Search the Health Library
Get the facts on diseases, conditions, tests and procedures.
I Want To...
I Want To...
Find Research Faculty
Enter the last name, specialty or keyword for your search below.
School of Medicine
Breast Cancer: Answers from Experts Drs. David Euhus and Susan Harvey
Breast cancer is the second-most common cancer among women in the United States, with nearly one in eight women developing the disease in their lifetime.
Dr. David Euhus of the Johns Hopkins Breast Center and Dr. Susan Harvey of Johns Hopkins Imaging answer questions on when to begin scheduling a mammogram, what to do if you recognize a breast cyst and more.
Q: I know several people in their 30s with breast cancer. Why are we told not to get mammograms until we are 40?
A: The incidence of breast cancer is strongly related to age. As we get older, our risk increases. While women get breast cancer in their 30s, screening the entire population in their 30s likely would not provide the intended benefit of early diagnosis.
Q: Is there any risk in having breast mammograms? If so, why do we encourage women to have such a risky screening test?
A: To our knowledge, for those over the age of 30, there is no evidence that the radiation exposure of a mammogram increases breast cancer risk.
Q: Are cysts in the breast dangerous? Can they become cancerous and should they be removed?
A: There are many different types of cysts. Most are called simple cysts and are not related to breast cancer or the risk of breast cancer. The best way to evaluate cysts is with an ultrasound of the breast.
Q: Should all women get an ultrasound and a screening mammogram yearly?
A: The screening guidelines that we follow recommend annual mammograms beginning at age 40. This may be different for high-risk women. The use of ultrasound as a supplement to a screening mammogram depends on several factors.
Mammography & Breast Cancer Screening Guidelines
Dr. Cecelia Brenneke, medical director of Johns Hopkins Imaging at Green Spring Station, details why it’s important for women to get screened for mammograms.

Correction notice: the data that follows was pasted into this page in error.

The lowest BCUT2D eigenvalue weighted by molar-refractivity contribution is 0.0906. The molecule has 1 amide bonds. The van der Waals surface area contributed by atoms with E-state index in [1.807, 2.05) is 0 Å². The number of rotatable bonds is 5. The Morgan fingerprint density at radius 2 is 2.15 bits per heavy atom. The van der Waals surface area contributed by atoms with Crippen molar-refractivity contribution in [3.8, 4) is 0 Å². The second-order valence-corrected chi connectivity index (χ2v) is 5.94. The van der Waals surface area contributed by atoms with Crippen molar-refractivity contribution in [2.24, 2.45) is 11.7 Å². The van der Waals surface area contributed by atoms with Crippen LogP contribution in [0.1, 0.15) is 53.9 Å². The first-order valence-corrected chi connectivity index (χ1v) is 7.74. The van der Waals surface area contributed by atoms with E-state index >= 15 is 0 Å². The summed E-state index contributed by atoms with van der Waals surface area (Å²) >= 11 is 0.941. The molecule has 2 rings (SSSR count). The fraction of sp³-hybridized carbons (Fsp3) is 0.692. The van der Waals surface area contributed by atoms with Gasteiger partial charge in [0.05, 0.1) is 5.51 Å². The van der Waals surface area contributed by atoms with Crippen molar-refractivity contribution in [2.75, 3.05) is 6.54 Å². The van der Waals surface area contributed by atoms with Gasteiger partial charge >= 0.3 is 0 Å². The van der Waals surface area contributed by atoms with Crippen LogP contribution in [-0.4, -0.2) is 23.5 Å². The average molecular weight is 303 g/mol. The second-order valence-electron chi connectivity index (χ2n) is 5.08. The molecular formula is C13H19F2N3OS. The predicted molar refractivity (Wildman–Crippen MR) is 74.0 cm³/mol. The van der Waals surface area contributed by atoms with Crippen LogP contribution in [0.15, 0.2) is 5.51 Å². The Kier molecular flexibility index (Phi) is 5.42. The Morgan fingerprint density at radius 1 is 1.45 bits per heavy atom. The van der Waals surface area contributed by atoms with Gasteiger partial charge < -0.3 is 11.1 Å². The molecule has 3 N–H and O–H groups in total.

Breast Reconstruction Options
Most women treated for breast cancer are eligible for breast reconstruction. Lillie Shockney of the Johns Hopkins Breast Center discusses the many available options.
Surgical Breast Biopsy Options
Dr. Lisa Jacobs, Johns Hopkins breast surgeon and director of the Howard County General Hospital Breast Center, describes several common types of breast biopsy procedures including excisional biopsy, wire localization biopsy, skin punch biopsy and sentinel lymph node biopsy.
Mammography and Tomosynthesis
Johns Hopkins breast imaging expert Dr. Susan Harvey explains 3D mammography, or tomosynthesis, and discusses the benefits of this breast cancer screening tool. Johns Hopkins offers tomosynthesis at Johns Hopkins Imaging in Green Spring Station, Maryland.
Submit Your Questions
Ask an Expert is a free question-and-answer service about breast cancer and breast health offered by Johns Hopkins. Either Lillie Shockney of the Johns Hopkins Breast Center or another medical professional at the Breast Center will respond to your request within one week.
More about Breast Cancer
Learn more about breast cancer in the Johns Hopkins Health Library.
Stopping Breast Cancer Leader Cells | Science: Out of the Box
Johns Hopkins' cell biologist Andy Ewald explains his latest finding on how breast cancer cells spread and how they might be stopped.